With the recent announcement from Chevrolet about the availability of an all-new Gen-1 small block, I got to thinking about how enthusiasts made horsepower throughout the last several decades. Yes, I know the latest engine release is for a replacement mill that is not being marketed as a performance engine, but how long until it is turned into one by an enterprising enthusiast?
Until the mid-1950s, Chevrolet passenger cars were equipped with six-cylinder engines. That is until the Ford flathead was released. This new Ford V8 engine was a popular mill with speed junkies in the 1950s, because… well… it made more power than Chevy’s stock six-cylinder. It wasn’t long until aftermarket companies were making performance parts for these new engines. Unfortunately, Chevrolet didn’t have anything that could compete with the Ford V8. That was soon to change.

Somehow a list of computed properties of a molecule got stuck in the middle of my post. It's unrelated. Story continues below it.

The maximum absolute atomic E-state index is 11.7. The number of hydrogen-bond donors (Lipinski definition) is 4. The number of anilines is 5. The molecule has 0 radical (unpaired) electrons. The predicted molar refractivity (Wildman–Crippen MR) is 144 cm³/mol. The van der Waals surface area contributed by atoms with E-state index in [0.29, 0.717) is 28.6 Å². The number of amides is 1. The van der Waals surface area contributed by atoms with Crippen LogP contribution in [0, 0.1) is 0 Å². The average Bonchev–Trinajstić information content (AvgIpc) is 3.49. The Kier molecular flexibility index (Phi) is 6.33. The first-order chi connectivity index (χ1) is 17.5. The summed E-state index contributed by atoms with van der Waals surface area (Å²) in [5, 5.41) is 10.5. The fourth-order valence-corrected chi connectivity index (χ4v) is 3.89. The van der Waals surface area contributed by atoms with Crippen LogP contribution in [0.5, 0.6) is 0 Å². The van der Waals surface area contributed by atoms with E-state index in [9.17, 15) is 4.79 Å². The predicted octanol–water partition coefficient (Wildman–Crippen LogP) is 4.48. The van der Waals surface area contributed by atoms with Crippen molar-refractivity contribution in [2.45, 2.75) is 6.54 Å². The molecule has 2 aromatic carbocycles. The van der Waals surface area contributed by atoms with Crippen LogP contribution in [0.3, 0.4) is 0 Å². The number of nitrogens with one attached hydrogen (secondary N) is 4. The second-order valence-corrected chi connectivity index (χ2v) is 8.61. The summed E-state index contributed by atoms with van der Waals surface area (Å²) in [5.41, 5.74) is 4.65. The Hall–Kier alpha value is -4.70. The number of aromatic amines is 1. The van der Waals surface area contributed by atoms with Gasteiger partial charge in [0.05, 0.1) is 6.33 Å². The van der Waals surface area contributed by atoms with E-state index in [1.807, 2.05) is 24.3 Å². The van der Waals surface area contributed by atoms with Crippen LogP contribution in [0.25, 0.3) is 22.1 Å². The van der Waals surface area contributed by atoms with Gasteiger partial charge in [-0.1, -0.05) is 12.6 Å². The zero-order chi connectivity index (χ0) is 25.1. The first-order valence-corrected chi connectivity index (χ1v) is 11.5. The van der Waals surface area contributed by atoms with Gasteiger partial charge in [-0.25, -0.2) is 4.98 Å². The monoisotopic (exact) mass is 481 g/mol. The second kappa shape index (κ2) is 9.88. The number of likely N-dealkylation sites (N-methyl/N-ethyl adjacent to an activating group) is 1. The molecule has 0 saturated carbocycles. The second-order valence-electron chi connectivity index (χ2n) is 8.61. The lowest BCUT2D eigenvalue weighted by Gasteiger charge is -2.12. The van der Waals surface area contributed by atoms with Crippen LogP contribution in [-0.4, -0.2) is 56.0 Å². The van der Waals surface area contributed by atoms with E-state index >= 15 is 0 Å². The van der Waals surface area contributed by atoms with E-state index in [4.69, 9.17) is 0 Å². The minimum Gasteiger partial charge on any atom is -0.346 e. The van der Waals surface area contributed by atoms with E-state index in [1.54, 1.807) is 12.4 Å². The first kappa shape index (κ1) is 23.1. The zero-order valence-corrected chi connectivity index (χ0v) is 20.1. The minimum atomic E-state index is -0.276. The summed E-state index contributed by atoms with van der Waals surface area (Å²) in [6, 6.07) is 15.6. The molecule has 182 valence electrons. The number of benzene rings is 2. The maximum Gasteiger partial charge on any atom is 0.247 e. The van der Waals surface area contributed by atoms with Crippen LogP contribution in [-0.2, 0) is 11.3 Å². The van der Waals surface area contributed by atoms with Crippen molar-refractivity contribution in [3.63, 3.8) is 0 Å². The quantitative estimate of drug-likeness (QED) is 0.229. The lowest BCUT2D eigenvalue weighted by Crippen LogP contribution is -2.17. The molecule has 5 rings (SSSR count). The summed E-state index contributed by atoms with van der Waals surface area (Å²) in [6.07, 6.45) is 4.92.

The 350ci engine was used in both low- and high-performance applications from the factory. In 1970, the LT1 used solid lifters, 11.0:1 compression, the “178” high-performance camshaft, and a 780 cfm Holley four-barrel carburetor on a dual-plane aluminum intake. It was factory rated at 370 hp when installed in the Corvette, and 360 hp when bolted into the Camaro Z28. Those were not bad numbers for 1970.